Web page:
Media was an ancient empire which directly preceded the Persian Empire. This area of northeastern Iran existed along the collective trails which would later be known as the silk road. Media, as we now know and pronounce this word, was “madiya” or “madhya,” inherited from Proto-Indo-European (PIE) into their pre-Iranian languages such as Avestan, Old Persion, Sanskrit, and which means “middle.” To name an empire based on its middle-ness (spatially, I presume) privileges the recognition of its central status, say, perhaps in mediating commerce along the silk road between China and the Mediterranean. (Which is a conjecture on my part.)
The concept of “middle” came into Latin, also by inheritance from PIE, as “medius.” Its related Latin forms are mediatorum (one who mediates), mediatus (to mediate), mediocris (middle quality), and so on. English gets a lot of its Latin roots through French, so going from “medius” to “medium” or “intermediate” is not a difficult stretch. As reported in the OED the phrase “intermediate agency” meant “channel of communication,” first recorded in 1605. A nineteenth century “medium” could be one who communicates with the dead, or a splotch of oil paint on canvas, both arguably a channel of communication.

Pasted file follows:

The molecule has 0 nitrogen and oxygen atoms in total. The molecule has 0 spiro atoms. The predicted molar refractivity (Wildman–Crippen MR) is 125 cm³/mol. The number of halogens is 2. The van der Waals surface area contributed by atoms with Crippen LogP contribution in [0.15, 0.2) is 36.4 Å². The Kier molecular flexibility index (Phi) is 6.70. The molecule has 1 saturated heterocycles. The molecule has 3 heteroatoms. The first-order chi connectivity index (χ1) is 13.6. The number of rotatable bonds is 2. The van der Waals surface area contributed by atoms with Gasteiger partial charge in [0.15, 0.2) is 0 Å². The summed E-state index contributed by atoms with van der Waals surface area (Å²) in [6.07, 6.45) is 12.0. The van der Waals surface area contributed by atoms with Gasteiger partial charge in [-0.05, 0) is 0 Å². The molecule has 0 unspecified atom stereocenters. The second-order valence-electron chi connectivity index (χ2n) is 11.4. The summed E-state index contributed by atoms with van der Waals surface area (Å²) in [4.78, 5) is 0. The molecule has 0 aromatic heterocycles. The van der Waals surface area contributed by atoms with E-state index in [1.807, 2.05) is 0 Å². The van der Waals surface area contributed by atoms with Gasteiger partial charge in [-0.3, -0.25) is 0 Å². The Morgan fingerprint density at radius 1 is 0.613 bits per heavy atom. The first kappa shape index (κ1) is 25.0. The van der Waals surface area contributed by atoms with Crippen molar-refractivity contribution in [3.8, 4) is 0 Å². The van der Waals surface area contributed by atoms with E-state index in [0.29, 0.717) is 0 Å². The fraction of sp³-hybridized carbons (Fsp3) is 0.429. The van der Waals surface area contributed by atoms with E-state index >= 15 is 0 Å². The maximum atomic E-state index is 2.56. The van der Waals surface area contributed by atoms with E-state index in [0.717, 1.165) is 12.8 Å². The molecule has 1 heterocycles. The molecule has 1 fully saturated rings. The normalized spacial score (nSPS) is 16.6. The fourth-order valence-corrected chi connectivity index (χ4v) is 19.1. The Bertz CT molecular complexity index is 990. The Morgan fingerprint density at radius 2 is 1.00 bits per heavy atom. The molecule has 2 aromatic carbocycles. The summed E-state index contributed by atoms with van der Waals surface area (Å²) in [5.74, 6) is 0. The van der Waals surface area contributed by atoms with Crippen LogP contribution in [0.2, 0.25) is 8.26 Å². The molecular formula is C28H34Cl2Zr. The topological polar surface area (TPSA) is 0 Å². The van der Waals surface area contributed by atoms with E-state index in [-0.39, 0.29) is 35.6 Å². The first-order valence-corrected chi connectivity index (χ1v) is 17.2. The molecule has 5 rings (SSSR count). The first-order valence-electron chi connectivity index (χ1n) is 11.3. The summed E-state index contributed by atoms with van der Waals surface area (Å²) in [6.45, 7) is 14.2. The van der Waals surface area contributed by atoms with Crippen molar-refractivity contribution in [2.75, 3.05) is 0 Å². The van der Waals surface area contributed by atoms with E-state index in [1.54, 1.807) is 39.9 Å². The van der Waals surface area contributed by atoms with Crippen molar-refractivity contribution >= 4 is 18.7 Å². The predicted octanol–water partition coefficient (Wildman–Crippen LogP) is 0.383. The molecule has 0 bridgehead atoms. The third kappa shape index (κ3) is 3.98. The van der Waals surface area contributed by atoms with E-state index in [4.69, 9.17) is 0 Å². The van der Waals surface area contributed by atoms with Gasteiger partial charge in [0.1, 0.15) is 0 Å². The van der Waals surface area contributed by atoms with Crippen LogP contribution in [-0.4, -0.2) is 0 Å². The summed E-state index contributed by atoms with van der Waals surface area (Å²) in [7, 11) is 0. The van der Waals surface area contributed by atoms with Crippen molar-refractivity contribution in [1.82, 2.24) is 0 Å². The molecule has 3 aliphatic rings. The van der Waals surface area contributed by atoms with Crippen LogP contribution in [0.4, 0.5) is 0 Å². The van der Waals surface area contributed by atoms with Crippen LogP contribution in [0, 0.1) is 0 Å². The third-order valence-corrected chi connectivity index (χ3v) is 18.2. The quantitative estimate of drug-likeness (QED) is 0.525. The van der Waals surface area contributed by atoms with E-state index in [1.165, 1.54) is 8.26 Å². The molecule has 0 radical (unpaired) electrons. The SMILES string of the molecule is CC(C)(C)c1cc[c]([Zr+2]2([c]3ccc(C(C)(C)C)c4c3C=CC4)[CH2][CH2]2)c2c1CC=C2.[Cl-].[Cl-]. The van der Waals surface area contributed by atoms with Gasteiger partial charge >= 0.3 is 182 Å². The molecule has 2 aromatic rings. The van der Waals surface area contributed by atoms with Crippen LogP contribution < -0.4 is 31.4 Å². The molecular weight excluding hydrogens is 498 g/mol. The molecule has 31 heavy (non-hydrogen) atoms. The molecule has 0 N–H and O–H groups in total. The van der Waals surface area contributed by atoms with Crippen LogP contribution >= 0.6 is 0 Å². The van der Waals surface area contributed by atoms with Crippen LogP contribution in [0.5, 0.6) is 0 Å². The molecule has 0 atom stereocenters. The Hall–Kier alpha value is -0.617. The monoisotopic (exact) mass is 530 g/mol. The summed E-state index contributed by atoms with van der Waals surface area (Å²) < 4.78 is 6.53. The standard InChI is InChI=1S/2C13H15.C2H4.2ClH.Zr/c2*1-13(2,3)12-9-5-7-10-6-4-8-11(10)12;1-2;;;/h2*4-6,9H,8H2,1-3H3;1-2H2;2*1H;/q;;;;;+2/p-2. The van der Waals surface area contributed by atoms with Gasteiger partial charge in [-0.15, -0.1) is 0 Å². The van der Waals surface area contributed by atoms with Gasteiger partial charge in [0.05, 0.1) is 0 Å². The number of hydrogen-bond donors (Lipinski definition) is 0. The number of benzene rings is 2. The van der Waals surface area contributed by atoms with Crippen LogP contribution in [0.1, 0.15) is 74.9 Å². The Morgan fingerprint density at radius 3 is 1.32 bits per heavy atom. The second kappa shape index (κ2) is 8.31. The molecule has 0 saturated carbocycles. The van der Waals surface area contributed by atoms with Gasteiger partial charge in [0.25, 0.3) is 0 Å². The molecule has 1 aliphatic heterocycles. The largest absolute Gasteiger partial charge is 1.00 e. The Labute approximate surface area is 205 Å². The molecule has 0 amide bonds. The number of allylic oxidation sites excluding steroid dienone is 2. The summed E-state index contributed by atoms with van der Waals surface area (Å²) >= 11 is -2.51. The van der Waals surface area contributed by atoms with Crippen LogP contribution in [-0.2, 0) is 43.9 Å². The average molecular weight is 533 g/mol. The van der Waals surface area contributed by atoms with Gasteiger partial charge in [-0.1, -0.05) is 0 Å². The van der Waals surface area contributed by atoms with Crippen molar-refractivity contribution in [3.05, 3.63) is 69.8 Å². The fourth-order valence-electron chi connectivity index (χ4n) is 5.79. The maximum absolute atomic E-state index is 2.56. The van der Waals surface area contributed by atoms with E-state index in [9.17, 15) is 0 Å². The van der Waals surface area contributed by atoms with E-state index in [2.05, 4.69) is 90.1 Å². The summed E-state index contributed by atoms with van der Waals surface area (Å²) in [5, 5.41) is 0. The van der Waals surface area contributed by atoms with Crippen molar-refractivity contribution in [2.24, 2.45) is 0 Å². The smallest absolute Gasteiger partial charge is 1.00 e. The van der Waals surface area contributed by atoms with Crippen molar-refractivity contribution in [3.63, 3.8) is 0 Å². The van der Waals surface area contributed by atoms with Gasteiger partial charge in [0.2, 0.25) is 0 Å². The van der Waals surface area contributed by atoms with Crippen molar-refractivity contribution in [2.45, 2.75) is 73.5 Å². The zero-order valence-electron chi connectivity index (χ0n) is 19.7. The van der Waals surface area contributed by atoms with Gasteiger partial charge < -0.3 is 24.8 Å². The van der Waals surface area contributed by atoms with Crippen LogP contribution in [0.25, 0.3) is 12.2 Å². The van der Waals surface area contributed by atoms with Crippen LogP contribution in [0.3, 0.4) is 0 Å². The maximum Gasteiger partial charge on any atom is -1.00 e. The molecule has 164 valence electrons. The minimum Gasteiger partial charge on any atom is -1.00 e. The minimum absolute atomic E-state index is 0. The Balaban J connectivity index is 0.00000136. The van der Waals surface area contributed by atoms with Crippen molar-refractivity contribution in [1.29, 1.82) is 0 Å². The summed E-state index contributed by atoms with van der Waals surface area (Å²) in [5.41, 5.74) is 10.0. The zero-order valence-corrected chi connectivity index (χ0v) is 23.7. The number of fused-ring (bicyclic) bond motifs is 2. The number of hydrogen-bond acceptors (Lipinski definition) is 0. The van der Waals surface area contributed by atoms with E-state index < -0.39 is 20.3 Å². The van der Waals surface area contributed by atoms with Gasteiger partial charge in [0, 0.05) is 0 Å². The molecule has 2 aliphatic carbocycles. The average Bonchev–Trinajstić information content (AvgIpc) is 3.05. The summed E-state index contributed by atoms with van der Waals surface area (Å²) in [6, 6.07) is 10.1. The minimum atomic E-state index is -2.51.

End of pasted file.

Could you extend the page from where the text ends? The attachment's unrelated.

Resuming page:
The phrase “mass media” was born about 1923 when used as a technical term in advertising, and applied to newspapers by about 1927. By the 1960s, media in all its forms as “channel of communication” was further abstracted by media theorist Marshal McLuhan to mean “any technological extension of ourselves.”
Looking up “media” and “medium” in the OED will deluge you with a number of definitions perhaps exceeding 60. How’s this one: “the middle layer of the wall of a blood vessel or lymphatic vessel,” or this one: “a voiced stop in ancient Greek”?
The common thread running through all of these seemingly wide and varied set of definitions is the concept of “intermediation between two things,” a form of being in the middle. When the intermediation occurs between a human being and something else, we come back to a channel of communication, or a tool, or as McLuhan said, an extension of ourselves.